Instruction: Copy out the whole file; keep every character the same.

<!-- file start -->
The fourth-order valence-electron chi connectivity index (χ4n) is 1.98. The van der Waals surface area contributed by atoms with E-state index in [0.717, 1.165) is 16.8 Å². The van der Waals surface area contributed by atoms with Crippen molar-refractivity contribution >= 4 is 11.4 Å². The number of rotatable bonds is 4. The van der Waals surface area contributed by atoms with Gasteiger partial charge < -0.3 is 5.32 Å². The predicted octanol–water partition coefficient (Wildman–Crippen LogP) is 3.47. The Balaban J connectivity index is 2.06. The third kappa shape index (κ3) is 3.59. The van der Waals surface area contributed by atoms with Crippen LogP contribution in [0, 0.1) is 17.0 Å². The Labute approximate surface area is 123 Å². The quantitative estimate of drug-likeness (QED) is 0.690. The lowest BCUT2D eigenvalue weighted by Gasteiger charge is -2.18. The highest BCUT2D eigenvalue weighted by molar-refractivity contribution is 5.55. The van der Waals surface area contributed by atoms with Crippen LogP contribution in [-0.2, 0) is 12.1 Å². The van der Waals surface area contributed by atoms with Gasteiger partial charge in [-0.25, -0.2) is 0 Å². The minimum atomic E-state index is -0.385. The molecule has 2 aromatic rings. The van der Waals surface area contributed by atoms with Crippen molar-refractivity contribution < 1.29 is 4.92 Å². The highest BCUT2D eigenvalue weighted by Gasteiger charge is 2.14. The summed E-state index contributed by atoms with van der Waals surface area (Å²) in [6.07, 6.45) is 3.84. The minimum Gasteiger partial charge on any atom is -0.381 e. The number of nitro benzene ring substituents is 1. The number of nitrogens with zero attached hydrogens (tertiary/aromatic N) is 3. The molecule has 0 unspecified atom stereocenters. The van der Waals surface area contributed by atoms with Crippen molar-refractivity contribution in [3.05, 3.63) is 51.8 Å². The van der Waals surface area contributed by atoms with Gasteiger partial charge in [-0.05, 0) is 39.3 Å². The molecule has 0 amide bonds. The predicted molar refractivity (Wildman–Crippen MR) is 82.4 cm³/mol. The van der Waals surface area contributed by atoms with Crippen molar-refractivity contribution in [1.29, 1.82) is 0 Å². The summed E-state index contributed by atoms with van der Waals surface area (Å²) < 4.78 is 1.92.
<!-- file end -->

The fourth-order valence-electron chi connectivity index (χ4n) is 1.98. The van der Waals surface area contributed by atoms with E-state index in [0.717, 1.165) is 16.8 Å². The van der Waals surface area contributed by atoms with Crippen molar-refractivity contribution >= 4 is 11.4 Å². The number of rotatable bonds is 4. The van der Waals surface area contributed by atoms with Gasteiger partial charge < -0.3 is 5.32 Å². The predicted octanol–water partition coefficient (Wildman–Crippen LogP) is 3.47. The Balaban J connectivity index is 2.06. The third kappa shape index (κ3) is 3.59. The van der Waals surface area contributed by atoms with Crippen LogP contribution in [0, 0.1) is 17.0 Å². The Labute approximate surface area is 123 Å². The quantitative estimate of drug-likeness (QED) is 0.690. The lowest BCUT2D eigenvalue weighted by Gasteiger charge is -2.18. The highest BCUT2D eigenvalue weighted by molar-refractivity contribution is 5.55. The van der Waals surface area contributed by atoms with Crippen LogP contribution in [-0.2, 0) is 12.1 Å². The van der Waals surface area contributed by atoms with Gasteiger partial charge in [-0.25, -0.2) is 0 Å². The minimum atomic E-state index is -0.385. The molecule has 2 aromatic rings. The van der Waals surface area contributed by atoms with Crippen molar-refractivity contribution < 1.29 is 4.92 Å². The highest BCUT2D eigenvalue weighted by Gasteiger charge is 2.14. The summed E-state index contributed by atoms with van der Waals surface area (Å²) in [6.07, 6.45) is 3.84. The minimum Gasteiger partial charge on any atom is -0.381 e. The number of nitro benzene ring substituents is 1. The number of nitrogens with zero attached hydrogens (tertiary/aromatic N) is 3. The molecule has 0 unspecified atom stereocenters. The van der Waals surface area contributed by atoms with Crippen molar-refractivity contribution in [3.05, 3.63) is 51.8 Å². The van der Waals surface area contributed by atoms with Gasteiger partial charge in [-0.05, 0) is 39.3 Å². The molecule has 0 amide bonds. The predicted molar refractivity (Wildman–Crippen MR) is 82.4 cm³/mol. The van der Waals surface area contributed by atoms with Crippen molar-refractivity contribution in [1.29, 1.82) is 0 Å². The summed E-state index contributed by atoms with van der Waals surface area (Å²) < 4.78 is 1.92.